Yes, she wanted to run into him again.
Emerging into the brilliant July sunshine, Pam clutched a strawberry rhubarb muffin close to her chest as she weaved through the maze of people crowding the sidewalks, a smile practically bursting across her face.
Maybe it was stupid that she was so inordinately pleased by such a small gesture, but he remembered.
He remembered that her favorite summer muffin was strawberry rhubarb, something she had mentioned in passing two weeks ago, when she saw the display case of bakery items. He remembered and bought her a muffin when she was running late to their daily coffee shop meeting. He knew when she was running late.
Roy couldn’t even remember what her favorite fruit was, but Jim had brandished the muffin in her direction like a shiny new toy as she rushed through the coffee shop with a whirl of apologies and harried expressions.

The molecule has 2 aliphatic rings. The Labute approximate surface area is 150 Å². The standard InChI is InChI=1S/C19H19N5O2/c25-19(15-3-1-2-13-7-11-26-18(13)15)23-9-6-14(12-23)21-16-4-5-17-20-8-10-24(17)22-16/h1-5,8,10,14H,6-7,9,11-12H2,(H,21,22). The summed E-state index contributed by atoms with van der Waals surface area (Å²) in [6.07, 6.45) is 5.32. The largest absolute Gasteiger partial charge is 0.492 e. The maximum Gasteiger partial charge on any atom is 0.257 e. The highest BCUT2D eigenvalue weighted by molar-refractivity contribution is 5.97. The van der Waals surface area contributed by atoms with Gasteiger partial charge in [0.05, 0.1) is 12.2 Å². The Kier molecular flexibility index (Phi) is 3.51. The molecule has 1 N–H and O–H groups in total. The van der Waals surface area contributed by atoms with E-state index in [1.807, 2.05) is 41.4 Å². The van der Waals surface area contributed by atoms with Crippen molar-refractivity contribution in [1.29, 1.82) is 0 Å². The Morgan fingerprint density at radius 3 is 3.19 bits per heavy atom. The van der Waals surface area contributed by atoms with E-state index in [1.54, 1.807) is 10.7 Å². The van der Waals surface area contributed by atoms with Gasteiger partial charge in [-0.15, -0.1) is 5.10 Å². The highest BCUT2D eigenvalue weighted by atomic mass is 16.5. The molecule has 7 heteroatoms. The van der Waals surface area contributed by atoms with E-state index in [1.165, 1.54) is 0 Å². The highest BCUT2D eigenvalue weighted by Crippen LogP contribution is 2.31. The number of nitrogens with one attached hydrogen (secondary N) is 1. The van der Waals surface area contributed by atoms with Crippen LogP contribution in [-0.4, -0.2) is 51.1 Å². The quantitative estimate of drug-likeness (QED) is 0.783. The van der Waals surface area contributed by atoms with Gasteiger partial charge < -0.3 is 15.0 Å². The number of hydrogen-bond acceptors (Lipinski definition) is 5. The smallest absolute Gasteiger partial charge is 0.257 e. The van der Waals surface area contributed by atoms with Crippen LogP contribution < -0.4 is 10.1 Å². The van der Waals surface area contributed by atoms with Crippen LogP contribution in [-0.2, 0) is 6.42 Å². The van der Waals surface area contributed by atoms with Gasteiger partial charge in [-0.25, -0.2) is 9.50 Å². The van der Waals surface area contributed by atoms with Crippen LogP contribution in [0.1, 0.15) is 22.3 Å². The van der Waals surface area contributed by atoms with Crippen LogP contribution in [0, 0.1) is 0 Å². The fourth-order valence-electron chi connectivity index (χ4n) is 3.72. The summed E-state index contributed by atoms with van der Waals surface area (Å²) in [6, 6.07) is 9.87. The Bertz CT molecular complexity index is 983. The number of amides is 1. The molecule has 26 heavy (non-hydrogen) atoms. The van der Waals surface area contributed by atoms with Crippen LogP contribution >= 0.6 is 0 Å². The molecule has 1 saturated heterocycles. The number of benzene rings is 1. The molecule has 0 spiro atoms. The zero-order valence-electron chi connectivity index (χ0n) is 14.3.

“Strawberry rhubarb, right?”
“Wha- yes! You remembered?”
He had given her a sunny smile, pushing the treat towards her. “Of course! It’s the best summer flavor, while blueberry is for spring, chocolate chip is for fall, and banana walnut for winter.”
Accepting the muffin had felt momentous somehow, like bursting into full sun after traveling through the shade of the trees. She hoped that if her eyes looked shiny that he wouldn’t mention it.
“Thank you, that’s-” Pam had blinked hard for a moment, giving him a small smile. “Really sweet of you to think of me.”
“It’s nothing, really, I just thought you might have forgotten to eat if you were running this late.”
“I did, actually.”
Jim had smiled and playfully nudged her side. “Well there you go then. You better hurry up and get to work. I’m sure all those patients are anxiously awaiting to get checked in so they can get their teeth looked over by their favorite person, the dentist.”
And that was it. She had said her goodbyes and then hurried out the door, sneaking little bites of the muffin as she made her way through the sticky July morning that promised oppressive heat that could spread over the city like a wet blanket.
It was a little moment, something thoughtful and kind, but it spread warmth and happiness throughout her entire chest. He had remembered, and that meant more to her than he knew. She headed off to work with a smile on her face.
She couldn’t stop smiling.
It was a Monday morning and she couldn’t stop smiling.